Opinion on Independent Human Rights Monitoring Mechanisms at Borders under the EU Pact on Migration and Asylum
ENNHRI is calling for all monitoring mechanisms to be truly independent, adequately resourced and have appropriate expertise and powers. Their monitoring should lead to human rights accountability at borders and be considered alongside other EU policies. National Human Rights Institutions (NHRIs) should be consulted and considered when establishing such mechanisms.
In September 2020, the European Commission presented the EU’s new Pact on Asylum and Migration which puts forward a package of different legislative and policy proposals in the field of asylum, migration and border control in the EU. Among these, the legislative proposal for a Screening Regulation introduces a mandatory pre-entry screening phase for third-country nationals who do not fulfil entry conditions and requires Member States to establish a monitoring mechanism at the borders to oversee the human rights compliance of the screening process. However, the proposal remains vague as to the specific nature, powers, guarantees and functions of the mechanism.
ENNHRI has already advocated that NHRIs are a part of the solution for stronger human rights monitoring at Europe’s borders.
Based on European NHRIs’ experience in monitoring, promoting and protecting the human rights of migrants at borders, ENNHRI presents 10 recommendations in relation to the establishment and functioning of monitoring mechanisms at borders:
The independence of the mechanisms is a pre-condition for their effectiveness in monitoring, tackling, and preventing human rights violations at borders.
The mandate should encompass all human rights violations by national authorities at borders, including outside official procedures, borders crossings and facilities and particularly in situations that often go unreported, such as pushbacks and violence at the borders.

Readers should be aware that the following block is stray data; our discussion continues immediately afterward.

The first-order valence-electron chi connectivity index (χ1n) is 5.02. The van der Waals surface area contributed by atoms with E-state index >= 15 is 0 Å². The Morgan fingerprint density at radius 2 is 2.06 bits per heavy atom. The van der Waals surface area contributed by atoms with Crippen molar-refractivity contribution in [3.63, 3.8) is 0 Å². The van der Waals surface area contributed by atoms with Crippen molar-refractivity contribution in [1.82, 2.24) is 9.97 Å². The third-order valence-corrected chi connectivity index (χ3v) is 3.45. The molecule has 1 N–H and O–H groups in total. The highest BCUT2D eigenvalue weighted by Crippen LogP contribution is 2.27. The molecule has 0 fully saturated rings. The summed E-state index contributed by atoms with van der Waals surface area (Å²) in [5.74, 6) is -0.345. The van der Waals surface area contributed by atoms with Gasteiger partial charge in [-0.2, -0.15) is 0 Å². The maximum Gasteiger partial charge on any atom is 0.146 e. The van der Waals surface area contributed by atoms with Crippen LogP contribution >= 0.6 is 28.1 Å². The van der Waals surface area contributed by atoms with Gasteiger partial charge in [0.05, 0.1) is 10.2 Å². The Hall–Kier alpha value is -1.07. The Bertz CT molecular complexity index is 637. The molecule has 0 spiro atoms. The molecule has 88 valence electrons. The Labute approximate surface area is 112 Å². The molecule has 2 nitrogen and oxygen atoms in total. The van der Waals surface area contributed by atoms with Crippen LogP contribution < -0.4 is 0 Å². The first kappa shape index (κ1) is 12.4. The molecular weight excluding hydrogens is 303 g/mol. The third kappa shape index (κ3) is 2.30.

They must have unhindered access to documents, information, facilities, border areas and any place where victims of human rights violations may be found with the full cooperation of national authorities.
NHRIs should have a genuine opportunity to consider their possible role as the designated mechanism, part of it, or a close partner.
Monitoring mechanisms must receive sufficient funding and have adequate resources, including qualified personnel and any other human or material resources, for implementing their activities.
The mechanism should benefit from regular exchanges with civil society organisations and other human rights defenders and its work should be submitted to public scrutiny, with no prejudice for its independence.
The mechanism should not face threats, intimidation or reprisals from public authorities or private groups and inviduals, its personnel should be protected.
The mechanism should contribute to ensuring access to justice for victims of human rights violations, propose recommendations to relevant authorities and enhance the overall system for human rights accountability at the national, regional, and international levels.
The EU should consider the role and placement of monitoring mechanisms alongside its other initiatives in the field of fundamental rights and the rule of law.
It is only by ensuring human rights-based cooperation on both sides at the borders that violations can be monitored, tackled and prevented.
ENNHRI and its members will continue to engage with EU co-legislators to ensure that the negotiations under the EU Pact on Asylum and Migration bring opportunities to achieve a human rights-compliant migration and asylum policy and legislation in Europe.
ENNHRI is the European Network of National Human Rights Institutions. We bring together over 40 National Human Rights Institutions (NHRIs) across Europe to enhance the promotion and protection of human rights in the region. Our network provides a platform for collaboration and solidarity in addressing human rights challenges and a common voice for NHRIs at the European level.
ENNHRI’s work in relation to migrants’ rights at borders is supported in part by a grant from the Foundation Open Society Institute in cooperation with the OSIFE of the Open Society Foundations
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